Thursday, July 18, 2019
Writing Style: Passionate.
Pacing: FAST! Extremely fast!!!
Personal Highlights: Oh.My.Goodness!
I don’t know where I want to start, so I guess I’ll start with my opening the book, flipping through and stopping at the photo inserts where the first photo I saw was a baby picture of Leah. That face! Oh, noooo, of all the baby photos she probably could have selected, she chose a photo that had me crying laughing. I laughed even harder reading her mother’s remark “...I love her, but she is ugly...” Gosh, I hollered!
Of course Leah was not, and is not ugly. She is just hilarious, that face being my intro into reading what turned out to be one heck of a memoir. Every page, I mean every.single.page rocked with raw emotion.
To avoid spoiling it for those who have not read the book, since obviously this memoir will most certainly be among my top 10 books read this year, I’ll trim things down to 'a few' highlights.
Writing Style: Warm. Comfortable.
Personal Highlights: Kim, aka Tootie from ‘Facts of Life’ and Regine from ‘Living Single’, popular 80’s/90’s TV sitcoms, writes about her experiences in a way easy to curl up with. I really enjoyed her mom’s style, hauling her into bathrooms for pep talks and doling out the quotes, such as one of my favorites, “you’re walking around like your behind weighs a ton.”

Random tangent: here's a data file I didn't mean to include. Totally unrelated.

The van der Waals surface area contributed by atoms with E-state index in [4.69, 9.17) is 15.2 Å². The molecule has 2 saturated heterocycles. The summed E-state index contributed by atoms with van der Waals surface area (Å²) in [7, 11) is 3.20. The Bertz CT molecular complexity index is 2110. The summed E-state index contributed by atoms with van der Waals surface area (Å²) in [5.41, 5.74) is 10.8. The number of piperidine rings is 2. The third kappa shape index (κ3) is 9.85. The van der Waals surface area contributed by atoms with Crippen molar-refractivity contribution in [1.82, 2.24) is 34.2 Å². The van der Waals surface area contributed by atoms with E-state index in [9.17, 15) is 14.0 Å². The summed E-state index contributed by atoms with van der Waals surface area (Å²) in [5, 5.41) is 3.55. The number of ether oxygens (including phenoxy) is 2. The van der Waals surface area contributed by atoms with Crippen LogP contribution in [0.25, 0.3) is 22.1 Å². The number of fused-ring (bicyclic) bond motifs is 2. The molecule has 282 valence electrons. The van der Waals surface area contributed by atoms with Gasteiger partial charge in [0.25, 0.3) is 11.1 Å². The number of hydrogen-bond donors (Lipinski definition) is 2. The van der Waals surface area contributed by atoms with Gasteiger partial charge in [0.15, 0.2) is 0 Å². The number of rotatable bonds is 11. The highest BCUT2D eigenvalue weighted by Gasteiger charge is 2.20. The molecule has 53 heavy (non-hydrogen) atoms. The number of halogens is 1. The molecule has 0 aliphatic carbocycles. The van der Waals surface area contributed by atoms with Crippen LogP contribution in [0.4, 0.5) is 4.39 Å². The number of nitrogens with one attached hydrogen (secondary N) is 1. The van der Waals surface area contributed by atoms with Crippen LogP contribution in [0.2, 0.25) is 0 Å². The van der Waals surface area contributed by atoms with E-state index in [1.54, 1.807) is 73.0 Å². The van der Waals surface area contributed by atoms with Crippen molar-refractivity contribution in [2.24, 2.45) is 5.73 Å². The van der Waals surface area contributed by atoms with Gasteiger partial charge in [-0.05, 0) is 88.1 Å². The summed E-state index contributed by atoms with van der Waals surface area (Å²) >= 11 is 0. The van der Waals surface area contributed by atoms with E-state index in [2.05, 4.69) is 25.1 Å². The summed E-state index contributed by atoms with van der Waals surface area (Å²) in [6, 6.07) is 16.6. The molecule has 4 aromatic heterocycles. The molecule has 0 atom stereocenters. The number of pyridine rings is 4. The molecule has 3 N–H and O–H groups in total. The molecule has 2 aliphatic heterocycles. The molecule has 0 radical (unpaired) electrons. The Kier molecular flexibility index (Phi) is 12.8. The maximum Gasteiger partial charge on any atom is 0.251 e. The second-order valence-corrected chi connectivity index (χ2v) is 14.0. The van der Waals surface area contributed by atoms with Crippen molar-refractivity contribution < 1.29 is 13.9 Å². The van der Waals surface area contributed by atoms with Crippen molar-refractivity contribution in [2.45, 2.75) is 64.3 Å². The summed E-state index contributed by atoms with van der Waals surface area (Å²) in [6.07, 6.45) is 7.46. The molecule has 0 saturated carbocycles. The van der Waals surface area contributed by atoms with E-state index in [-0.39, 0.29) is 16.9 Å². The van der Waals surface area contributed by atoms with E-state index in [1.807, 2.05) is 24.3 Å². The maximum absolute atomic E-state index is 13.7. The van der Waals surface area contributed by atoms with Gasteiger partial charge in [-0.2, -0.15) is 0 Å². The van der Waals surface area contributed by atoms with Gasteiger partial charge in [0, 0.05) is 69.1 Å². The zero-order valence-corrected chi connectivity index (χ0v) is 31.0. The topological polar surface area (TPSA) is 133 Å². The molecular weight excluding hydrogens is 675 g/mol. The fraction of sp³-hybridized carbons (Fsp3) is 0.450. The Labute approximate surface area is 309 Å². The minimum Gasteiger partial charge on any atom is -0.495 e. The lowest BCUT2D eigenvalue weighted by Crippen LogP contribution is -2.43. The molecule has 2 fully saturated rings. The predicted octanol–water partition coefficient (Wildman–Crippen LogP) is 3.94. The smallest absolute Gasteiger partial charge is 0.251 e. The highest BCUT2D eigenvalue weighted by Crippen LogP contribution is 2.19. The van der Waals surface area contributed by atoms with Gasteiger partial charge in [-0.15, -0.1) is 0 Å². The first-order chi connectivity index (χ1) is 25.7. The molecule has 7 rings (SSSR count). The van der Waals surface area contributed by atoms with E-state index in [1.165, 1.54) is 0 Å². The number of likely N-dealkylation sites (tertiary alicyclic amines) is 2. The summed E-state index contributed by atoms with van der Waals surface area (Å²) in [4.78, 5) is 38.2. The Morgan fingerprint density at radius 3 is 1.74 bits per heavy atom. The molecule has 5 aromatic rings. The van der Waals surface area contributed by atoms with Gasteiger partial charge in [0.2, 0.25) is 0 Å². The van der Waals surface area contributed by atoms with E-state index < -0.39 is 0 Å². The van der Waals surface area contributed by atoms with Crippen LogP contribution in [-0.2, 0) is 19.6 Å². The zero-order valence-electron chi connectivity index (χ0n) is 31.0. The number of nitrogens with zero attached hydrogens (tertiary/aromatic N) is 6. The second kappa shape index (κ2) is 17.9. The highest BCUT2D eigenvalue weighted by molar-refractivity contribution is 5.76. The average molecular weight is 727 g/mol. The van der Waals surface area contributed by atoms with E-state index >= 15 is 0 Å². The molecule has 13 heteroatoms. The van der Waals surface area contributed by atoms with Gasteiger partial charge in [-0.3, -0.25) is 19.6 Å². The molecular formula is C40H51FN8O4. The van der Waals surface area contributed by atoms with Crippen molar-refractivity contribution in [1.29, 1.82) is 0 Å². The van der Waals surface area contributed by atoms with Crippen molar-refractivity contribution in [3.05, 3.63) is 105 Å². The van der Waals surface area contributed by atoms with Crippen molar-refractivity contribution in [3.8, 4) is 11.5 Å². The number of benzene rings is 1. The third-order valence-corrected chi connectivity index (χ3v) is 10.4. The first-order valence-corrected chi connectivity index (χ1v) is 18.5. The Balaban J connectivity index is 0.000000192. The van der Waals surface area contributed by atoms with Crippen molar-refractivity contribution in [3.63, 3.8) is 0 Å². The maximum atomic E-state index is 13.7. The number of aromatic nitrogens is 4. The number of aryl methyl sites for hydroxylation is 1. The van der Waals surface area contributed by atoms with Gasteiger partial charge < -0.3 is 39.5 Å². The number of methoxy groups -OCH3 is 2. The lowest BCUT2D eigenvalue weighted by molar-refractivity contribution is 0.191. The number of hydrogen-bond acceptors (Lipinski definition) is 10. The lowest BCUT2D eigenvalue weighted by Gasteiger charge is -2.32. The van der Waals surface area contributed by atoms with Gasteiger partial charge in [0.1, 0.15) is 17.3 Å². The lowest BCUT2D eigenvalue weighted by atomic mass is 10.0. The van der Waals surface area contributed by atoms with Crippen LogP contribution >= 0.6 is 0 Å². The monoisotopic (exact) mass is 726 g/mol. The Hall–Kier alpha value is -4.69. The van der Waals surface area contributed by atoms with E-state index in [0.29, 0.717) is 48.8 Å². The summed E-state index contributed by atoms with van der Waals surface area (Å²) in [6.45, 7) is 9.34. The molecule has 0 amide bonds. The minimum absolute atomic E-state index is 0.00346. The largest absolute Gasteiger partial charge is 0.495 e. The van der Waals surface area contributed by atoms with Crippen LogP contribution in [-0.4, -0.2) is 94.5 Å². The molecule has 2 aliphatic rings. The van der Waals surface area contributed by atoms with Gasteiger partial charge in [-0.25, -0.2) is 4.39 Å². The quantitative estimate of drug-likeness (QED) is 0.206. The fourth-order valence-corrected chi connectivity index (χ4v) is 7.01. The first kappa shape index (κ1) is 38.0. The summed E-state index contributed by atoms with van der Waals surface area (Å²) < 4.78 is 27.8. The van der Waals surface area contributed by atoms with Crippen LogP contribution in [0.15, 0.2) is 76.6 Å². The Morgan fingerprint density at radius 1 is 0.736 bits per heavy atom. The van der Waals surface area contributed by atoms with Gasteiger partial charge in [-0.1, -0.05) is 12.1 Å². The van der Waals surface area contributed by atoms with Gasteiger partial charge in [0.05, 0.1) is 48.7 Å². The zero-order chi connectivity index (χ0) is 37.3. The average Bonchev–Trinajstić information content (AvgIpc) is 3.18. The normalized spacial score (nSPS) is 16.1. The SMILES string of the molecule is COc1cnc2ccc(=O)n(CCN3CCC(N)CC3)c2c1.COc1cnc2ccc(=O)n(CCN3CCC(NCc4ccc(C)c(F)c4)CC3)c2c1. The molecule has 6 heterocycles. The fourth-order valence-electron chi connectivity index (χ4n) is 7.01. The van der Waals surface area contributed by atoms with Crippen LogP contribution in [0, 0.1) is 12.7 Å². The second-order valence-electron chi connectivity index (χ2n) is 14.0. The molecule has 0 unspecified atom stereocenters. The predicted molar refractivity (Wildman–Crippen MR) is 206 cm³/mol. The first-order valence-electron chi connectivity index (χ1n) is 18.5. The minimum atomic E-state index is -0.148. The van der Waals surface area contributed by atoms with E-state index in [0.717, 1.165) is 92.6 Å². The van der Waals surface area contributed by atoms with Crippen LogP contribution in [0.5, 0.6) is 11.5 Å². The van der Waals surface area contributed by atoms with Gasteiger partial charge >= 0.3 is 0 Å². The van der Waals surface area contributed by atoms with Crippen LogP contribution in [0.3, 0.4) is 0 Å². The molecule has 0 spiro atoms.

But I also liked Kim’s inner spirit. She’s a good girl... spiritually grounded... Christian... who doesn’t like conflict and by reading her memoir, seems centered, thanks in part to her mother, but as well due to who she is. I, however, did chuckle at Ruby Dee’s comment about that poem she wrote. I think Mrs. Dee (as in Ossie Davis and Ruby Dee) really meant it when she said, “that was too much.”
Saturday, February 16, 2019
Writing Style: Straightforward
Pacing: Fairly Fast
Personal Highlights: First of all, it’s very likely, even at this early date, that this memoir will end up being one of my favorite books read this year.
First there was Dr. Carson’s mother. She really stood out, not only making him and his brother read, but teaching them to do their best for themselves as opposed to trying to be better than someone else. These early primers laid on my heart for two reasons. Carson learned ahead of time how reading helped him know, instead of merely memorizing content; knowledge that groomed him to surpass traditional models of excellence.